The British Parliament isn’t happy with this backstop plan. They fear that it will interfere with the signing of global trade deals, and there is no actual time limit to the plan—the EU only said that it would be temporary and that they would try their best to never use it. Despite the British Parliament’s dissatisfaction, the EU said there was to be no renegotiation. This was one significant reason that the deal was voted down three times. Without a ratified withdrawal agreement, there would be a no-deal Brexit. Many politicians are against this idea.

Against a No-Deal Brexit

Refusing to let the UK leave without a withdrawal agreement, a bill was advanced by opposition members of parliament and rebel Tory lawmakers to block a no-deal Brexit. The bill will force the prime minister to ask for an extension of the Brexit deadline if no deal has been established. The bill passed the Commons in one day—the members of parliament who were backing the bill wanted it to become law as soon as possible, before the government suspends parliament. On the other side, pro-Brexit peers tabled over 100 amendments for the Lords in their attempt to stop the bill from progressing.

Boris Johnson also tried to call for an early general election. If he could restore the majority for the Conservative Party in the Commons, it would also be easier for him to deliver Brexit. This request for an early election, too, has been rejected by Members of Parliament. The lack of trust led to a fear that the prime minister might switch the date of the election to be after the Brexit due date to lock in a no-deal withdrawal.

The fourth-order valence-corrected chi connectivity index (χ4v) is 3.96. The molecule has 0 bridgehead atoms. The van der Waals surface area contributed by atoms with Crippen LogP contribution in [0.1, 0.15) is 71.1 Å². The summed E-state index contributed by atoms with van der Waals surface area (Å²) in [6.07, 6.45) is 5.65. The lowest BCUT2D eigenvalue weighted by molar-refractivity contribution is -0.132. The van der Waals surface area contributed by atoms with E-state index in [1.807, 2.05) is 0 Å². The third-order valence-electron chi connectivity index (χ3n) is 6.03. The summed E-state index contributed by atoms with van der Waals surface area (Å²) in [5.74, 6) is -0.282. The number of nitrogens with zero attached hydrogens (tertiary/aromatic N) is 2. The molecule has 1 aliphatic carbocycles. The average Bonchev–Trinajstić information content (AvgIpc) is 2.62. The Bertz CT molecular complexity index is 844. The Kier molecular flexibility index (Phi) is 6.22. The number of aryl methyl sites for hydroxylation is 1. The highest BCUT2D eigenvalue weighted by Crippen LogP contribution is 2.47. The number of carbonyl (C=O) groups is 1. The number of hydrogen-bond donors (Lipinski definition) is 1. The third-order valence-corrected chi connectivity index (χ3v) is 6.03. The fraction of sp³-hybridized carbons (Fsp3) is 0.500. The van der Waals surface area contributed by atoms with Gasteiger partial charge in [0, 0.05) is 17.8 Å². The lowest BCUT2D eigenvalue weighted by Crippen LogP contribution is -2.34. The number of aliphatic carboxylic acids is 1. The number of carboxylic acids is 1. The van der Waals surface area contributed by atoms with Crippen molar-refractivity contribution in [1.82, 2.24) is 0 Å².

The prime minister then tried to suspend Parliament for five weeks in September and October. This was even more controversial; many claimed that this interferes with Britain’s unwritten constitution and legal challenges were also provoked.

For now, Britain’s politics remain grounded in a stalemate between its government and parliament.

Bloom, Dan. “What Is the Brexit Backstop – Northern Ireland Policy Explained.” Mirror, 29 Aug. 2019,


Castle, Stephen. “A Simple Guide to Brexit.” BBC News, 9 Sept. 2019.,

Castle, Stephen. “Brexit Vote Goes Against Boris Johnson, and He Calls for an Election.” The New York Times, 3 Sept. 2019.,

Castle, Stephen. “U.K. Lawmakers Batter Johnson Again, Defying Him on Brexit and Election.” The New York Times, 4 Sept. 2019.,

Edgington, Tom. “Could There Still Be an Early General Election?” BBC News, 10 Sept. 2019.,

“EU Referendum Results.” BBC News, Accessed 12 Sept. 2019.

Gerster, Jane. Confused? A Guide to Understanding Brexit – National | Globalnews.Ca. 8 Sept. 2019,

“Johnson’s Call for General Election Rejected by MPs.” BBC News, 4 Sept. 2019.,

“MPs Back Bill Aimed at Blocking No-Deal Brexit.” BBC News, 4 Sept. 2019.,

Pérez-Peña, Richard. “What Is the Irish Backstop, and Why Is It Holding Up Brexit?” The New York Times, 30 Jan. 2019.,

“What Is ‘No-Deal Brexit’?” BBC News, 6 Aug. 2019.,